Ah, springtime in Italy. Trees are bursting with fresh buds, menus are about to overflow with fava-bean everything, and the most ridiculous election season in memory is coming to a head. On the left, we have Union Party leader Romano Prodi, the avuncular economics professor and former prime minister. And in the far right corner, we have Silvio Berlusconi, the richest man in Italy, who has compared himself to Jesus, Churchill, and Napoleon. Back in January, he vowed to remain celibate until the election (April 9–10). The absurdity is not lost on the Romans. Over dinner, they’ll tell you that Rome is not Italy (sound familiar?). And they have a point: Rome itself is enjoying a 7 percent rise in GDP while the rest of the country is sinking faster than Venice. But don’t let that fool you. Rome is no booming modern metropolis, either. Romans shun the temptations that cities like Paris, London, and, of course, New York have long embraced—cosmopolitanism, immigration, Starbucks. Instead, they’ve been concentrating on the things Rome has done best for millennia: art, architecture, fashion, and food. New shops are springing up almost hourly on Governo Vecchio and Via dei Prefetti, the scaffolding is finally coming down on the first new structure to be built inside the Aurelian Wall in 70 years, and Romans have their first set of three Michelin stars for the white-glove restaurant La Pergola (39-06-350-92152). Sometimes, change is good. But don’t worry: Some things never change. Like vegetables. And right now is a very critical moment in the Eternal City. The fava beans are coming.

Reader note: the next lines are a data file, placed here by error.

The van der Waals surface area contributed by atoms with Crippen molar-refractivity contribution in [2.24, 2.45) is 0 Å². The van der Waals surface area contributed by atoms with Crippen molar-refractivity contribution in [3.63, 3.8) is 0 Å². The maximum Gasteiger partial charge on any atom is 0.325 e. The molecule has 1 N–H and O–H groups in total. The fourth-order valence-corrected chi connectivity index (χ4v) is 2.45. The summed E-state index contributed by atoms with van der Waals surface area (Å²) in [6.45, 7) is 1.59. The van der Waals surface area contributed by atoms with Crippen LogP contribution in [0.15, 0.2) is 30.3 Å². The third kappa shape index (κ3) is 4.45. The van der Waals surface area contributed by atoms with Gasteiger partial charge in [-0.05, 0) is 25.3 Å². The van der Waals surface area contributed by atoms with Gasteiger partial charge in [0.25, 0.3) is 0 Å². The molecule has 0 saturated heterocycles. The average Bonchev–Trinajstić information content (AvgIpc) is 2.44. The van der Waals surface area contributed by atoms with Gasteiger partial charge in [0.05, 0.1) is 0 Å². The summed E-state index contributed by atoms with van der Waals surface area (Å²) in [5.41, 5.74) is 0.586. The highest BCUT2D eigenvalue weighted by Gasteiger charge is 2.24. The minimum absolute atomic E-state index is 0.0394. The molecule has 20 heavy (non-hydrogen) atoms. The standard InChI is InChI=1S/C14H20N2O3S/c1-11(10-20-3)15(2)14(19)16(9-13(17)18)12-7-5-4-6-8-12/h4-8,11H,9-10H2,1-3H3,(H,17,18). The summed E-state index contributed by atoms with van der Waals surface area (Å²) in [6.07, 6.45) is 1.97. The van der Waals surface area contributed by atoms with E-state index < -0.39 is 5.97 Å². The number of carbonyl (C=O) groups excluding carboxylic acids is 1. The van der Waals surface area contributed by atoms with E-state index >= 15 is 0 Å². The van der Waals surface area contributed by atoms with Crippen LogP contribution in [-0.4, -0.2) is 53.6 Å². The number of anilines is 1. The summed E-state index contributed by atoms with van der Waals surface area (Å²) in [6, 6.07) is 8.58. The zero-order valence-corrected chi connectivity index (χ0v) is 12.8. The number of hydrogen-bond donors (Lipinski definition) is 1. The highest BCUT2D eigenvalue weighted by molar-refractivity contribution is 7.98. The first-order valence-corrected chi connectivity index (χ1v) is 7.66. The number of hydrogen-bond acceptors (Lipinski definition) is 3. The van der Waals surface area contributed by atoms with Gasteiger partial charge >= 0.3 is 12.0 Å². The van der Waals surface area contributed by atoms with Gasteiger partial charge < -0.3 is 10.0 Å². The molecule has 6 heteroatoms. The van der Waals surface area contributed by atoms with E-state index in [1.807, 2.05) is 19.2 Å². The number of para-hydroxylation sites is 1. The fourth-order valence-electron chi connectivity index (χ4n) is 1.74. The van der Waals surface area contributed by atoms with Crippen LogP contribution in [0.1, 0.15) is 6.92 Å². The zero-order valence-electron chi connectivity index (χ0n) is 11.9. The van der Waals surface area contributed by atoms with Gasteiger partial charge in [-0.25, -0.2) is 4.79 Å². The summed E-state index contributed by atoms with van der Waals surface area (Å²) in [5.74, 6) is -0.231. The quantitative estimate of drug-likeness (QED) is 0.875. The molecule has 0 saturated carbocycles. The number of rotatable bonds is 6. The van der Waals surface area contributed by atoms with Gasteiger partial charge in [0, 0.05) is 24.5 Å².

If you like the bed-and-breakfast feel of the Inn at Irving Place, you’ll love the Hotel Santa Maria.
If you like the glamour of the Mercer, you’ll love the Hotel de Russie.
If you like the old-school charm of the St. Regis, you’ll love the Hassler.
If you like the style quotient of the Hotel on Rivington, you’ll love the Hotel Raphaël.
Next: A Starchitecture Tour